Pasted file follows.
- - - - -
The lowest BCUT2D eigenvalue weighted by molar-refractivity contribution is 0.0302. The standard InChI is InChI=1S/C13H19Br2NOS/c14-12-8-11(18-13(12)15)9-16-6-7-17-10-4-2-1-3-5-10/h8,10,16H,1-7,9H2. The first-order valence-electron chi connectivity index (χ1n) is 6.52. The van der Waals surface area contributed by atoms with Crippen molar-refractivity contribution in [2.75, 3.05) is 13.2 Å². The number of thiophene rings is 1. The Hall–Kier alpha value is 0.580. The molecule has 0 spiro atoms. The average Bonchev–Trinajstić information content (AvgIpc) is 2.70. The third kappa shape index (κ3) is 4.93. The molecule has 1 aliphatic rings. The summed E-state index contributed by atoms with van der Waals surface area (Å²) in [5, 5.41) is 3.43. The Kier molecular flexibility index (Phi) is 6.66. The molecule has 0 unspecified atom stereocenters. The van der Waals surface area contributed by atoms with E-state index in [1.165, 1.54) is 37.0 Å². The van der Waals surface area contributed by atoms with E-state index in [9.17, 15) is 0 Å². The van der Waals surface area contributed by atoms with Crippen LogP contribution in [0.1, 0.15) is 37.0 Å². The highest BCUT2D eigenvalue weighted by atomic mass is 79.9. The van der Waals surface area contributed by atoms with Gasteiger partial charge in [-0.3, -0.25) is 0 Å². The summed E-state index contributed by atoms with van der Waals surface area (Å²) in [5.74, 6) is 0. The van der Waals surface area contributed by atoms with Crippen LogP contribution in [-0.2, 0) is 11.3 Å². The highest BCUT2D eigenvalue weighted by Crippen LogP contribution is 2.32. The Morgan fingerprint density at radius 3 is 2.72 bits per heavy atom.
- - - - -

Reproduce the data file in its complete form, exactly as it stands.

The lowest BCUT2D eigenvalue weighted by molar-refractivity contribution is 0.0302. The standard InChI is InChI=1S/C13H19Br2NOS/c14-12-8-11(18-13(12)15)9-16-6-7-17-10-4-2-1-3-5-10/h8,10,16H,1-7,9H2. The first-order valence-electron chi connectivity index (χ1n) is 6.52. The van der Waals surface area contributed by atoms with Crippen molar-refractivity contribution in [2.75, 3.05) is 13.2 Å². The number of thiophene rings is 1. The Hall–Kier alpha value is 0.580. The molecule has 0 spiro atoms. The average Bonchev–Trinajstić information content (AvgIpc) is 2.70. The third kappa shape index (κ3) is 4.93. The molecule has 1 aliphatic rings. The summed E-state index contributed by atoms with van der Waals surface area (Å²) in [5, 5.41) is 3.43. The Kier molecular flexibility index (Phi) is 6.66. The molecule has 0 unspecified atom stereocenters. The van der Waals surface area contributed by atoms with E-state index in [1.165, 1.54) is 37.0 Å². The van der Waals surface area contributed by atoms with E-state index in [9.17, 15) is 0 Å². The van der Waals surface area contributed by atoms with Crippen LogP contribution in [0.1, 0.15) is 37.0 Å². The highest BCUT2D eigenvalue weighted by atomic mass is 79.9. The van der Waals surface area contributed by atoms with Gasteiger partial charge in [-0.3, -0.25) is 0 Å². The summed E-state index contributed by atoms with van der Waals surface area (Å²) in [5.74, 6) is 0. The van der Waals surface area contributed by atoms with Crippen LogP contribution in [-0.2, 0) is 11.3 Å². The highest BCUT2D eigenvalue weighted by Crippen LogP contribution is 2.32. The Morgan fingerprint density at radius 3 is 2.72 bits per heavy atom.